Longtime San Diego criminal defense attorney Stephen Cline collapsed in a downtown San Diego courtroom Tuesday while arguing a pretrial motion in a 27-year-old homicide case, and later died after being taken to a hospital.
His sudden death both stunned and saddened his colleagues as well as judges and prosecutors, who knew Cline as a dedicated defense lawyer — whether working for the Office of the Public Defender, as he did in two separate stints, or while he worked in private practice in downtown San Diego.
The cause of the collapse is not known. Cline, 58, was about 30 minutes into what was going to be a lengthy argument in Department 2002 in front of San Diego Superior Court Judge Jeffrey Fraser when he suddenly stopped speaking and fell to the ground. His wife was in the gallery to listen to the arguments.
He was quickly given emergency aid including the use of a defibrillator, according to Chief Public Defender Randy Mize.
Cline was transported to Sharp Mercy Hospital, where he was later pronounced dead, according to the Sheriff’s Department.
“We are collectively crushed,” said Mize, who has known Cline for three decades. He had seen him on Friday at a farewell party for Mize, who is retiring at the end of this week, and he described Cline as happy and enthusiastic. Cline was a resource and mentor for many younger lawyers in the office, Mize said, and consulted with colleagues who were defending homicide cases.
Cline was widely known and respected as a dedicated defense lawyer who fought hard for his clients, both those who were facing minor charges and those facing more serious felony charges. His advocacy on behalf of his clients was straightforward and often blunt, but done without histrionics and always grounded in the facts of the case.
“He was one of those no-nonsense guys, very zealous about defending his clients,” said San Diego Superior Court Presiding Judge Michael T. Smyth. He first encountered Cline in the early 1990s when Smyth worked a prosecutor in the San Diego City Attorney’s Office and Cline was in his first stint as a deputy public defender.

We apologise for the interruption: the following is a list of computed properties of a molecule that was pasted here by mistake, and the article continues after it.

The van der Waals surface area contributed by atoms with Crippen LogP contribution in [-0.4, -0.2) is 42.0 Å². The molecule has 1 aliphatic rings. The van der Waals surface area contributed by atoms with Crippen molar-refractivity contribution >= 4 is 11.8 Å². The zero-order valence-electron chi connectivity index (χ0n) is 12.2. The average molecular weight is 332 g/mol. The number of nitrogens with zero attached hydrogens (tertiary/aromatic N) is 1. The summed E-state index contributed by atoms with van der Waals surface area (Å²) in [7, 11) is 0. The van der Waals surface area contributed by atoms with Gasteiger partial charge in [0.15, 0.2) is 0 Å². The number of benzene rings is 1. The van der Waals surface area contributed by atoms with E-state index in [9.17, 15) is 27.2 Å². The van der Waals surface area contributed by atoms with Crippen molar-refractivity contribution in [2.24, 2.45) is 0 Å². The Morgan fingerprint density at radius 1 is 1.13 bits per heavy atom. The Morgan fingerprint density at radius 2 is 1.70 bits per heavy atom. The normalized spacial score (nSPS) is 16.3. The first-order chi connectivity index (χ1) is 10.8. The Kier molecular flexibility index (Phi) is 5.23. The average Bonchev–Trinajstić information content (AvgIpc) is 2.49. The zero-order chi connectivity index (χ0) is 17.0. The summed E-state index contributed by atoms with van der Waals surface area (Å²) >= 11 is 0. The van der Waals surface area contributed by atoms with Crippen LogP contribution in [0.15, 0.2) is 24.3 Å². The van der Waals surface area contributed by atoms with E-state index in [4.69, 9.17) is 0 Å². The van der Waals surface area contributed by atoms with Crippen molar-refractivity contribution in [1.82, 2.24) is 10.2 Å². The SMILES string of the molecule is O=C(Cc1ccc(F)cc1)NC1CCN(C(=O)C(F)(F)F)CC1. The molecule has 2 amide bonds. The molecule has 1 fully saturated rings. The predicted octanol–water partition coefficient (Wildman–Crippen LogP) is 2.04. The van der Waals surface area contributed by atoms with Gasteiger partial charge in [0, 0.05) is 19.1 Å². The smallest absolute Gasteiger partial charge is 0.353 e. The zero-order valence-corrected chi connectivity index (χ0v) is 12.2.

“He was a tough adversary and a great friend,” Smyth said. He said over the past year Cline had applied for an appointment as a Superior Court judge with the office of the governor and was supported by many others on the bench.
Cline came to San Diego from Sacramento to attend California Western School of Law, according to an online biography. He interned and later clerked with the public defender’s office and, after passing the state bar exam in 1993, went to work there. Nine years later he left and opened his own practice, then returned to the public law office several years ago.
A fixture in the courthouse, Cline handled several notable cases through the years. He defended one of two men who confronted then Metropolitan Transit System Chairman Harry Mathis inside the garage of his University City home. Mathis was pistol-whipped and then forced inside a bathroom with his wife and a neighbor while the thieves ransacked the home and set part of it alight. Cline’s client pleaded guilty to 11 charges and was sentenced to 93 years in prison.
He also was a part of several cases with unusual outcomes that became part of courthouse lore. In 2012, a defendant in the final stages of a murder trial whipped out a razor blade and slashed the cheek of his then-defense lawyer in front of the jury. The man afterward insisted on representing himself in the last part of the trial, and Cline stepped in as an advisory lawyer. The man was convicted.
And in 2013, Cline witnessed the unusual end of the murder trial of Danne Desbrow, a client who was convicted of murder. The judge in the case sentenced Desbrow to 53 years to life in prison at the end of a tense and emotional sentencing hearing. Then, minutes after levying that term, Judge Patricia Cookson granted a request from Desbrow’s fiancée — and married the couple in the courtroom. A shackled Desbrow and his bride shared pieces of cake, which had been baked by the judge.
Cline later said he was unaware of the pending nuptials and called it an “unusual day.” And true to form, he later told a reporter he was more perturbed that the judge had quickly turned down his motions for a new trial and a delay in sentencing at the start of the hearing.
District Attorney Summer Stephan said that Cline was respected by prosecutors in the office. “He was the epitome of the kind of person you want in that important position,” she said. “He cared very deeply for every one of his clients.”
Judge Fraser, who witnessed the collapse, praised the response of the Sheriff’s Department and said his staff was shaken by the incident. He, too, has known Cline for years. “He was an outstanding attorney,” he said. “This is so heartbreaking.”
This story originally appeared in San Diego Union-Tribune.
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